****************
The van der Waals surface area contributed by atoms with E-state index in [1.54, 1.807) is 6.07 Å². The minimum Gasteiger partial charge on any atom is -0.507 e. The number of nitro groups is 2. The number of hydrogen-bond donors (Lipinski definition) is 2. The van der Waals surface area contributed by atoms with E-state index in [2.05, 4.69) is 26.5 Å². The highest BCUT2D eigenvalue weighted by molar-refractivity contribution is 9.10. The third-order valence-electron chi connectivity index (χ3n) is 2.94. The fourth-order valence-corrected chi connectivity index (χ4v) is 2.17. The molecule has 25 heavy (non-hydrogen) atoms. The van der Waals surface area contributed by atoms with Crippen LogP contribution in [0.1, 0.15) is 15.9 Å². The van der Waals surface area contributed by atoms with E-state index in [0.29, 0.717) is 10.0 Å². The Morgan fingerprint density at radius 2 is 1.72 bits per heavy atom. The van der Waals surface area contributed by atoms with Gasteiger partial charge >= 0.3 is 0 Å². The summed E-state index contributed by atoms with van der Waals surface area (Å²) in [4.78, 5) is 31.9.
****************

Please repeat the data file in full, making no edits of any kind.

The van der Waals surface area contributed by atoms with E-state index in [1.54, 1.807) is 6.07 Å². The minimum Gasteiger partial charge on any atom is -0.507 e. The number of nitro groups is 2. The number of hydrogen-bond donors (Lipinski definition) is 2. The van der Waals surface area contributed by atoms with E-state index in [2.05, 4.69) is 26.5 Å². The highest BCUT2D eigenvalue weighted by molar-refractivity contribution is 9.10. The third-order valence-electron chi connectivity index (χ3n) is 2.94. The fourth-order valence-corrected chi connectivity index (χ4v) is 2.17. The molecule has 25 heavy (non-hydrogen) atoms. The van der Waals surface area contributed by atoms with Crippen LogP contribution in [0.1, 0.15) is 15.9 Å². The van der Waals surface area contributed by atoms with E-state index in [0.29, 0.717) is 10.0 Å². The Morgan fingerprint density at radius 2 is 1.72 bits per heavy atom. The van der Waals surface area contributed by atoms with Gasteiger partial charge >= 0.3 is 0 Å². The summed E-state index contributed by atoms with van der Waals surface area (Å²) in [4.78, 5) is 31.9.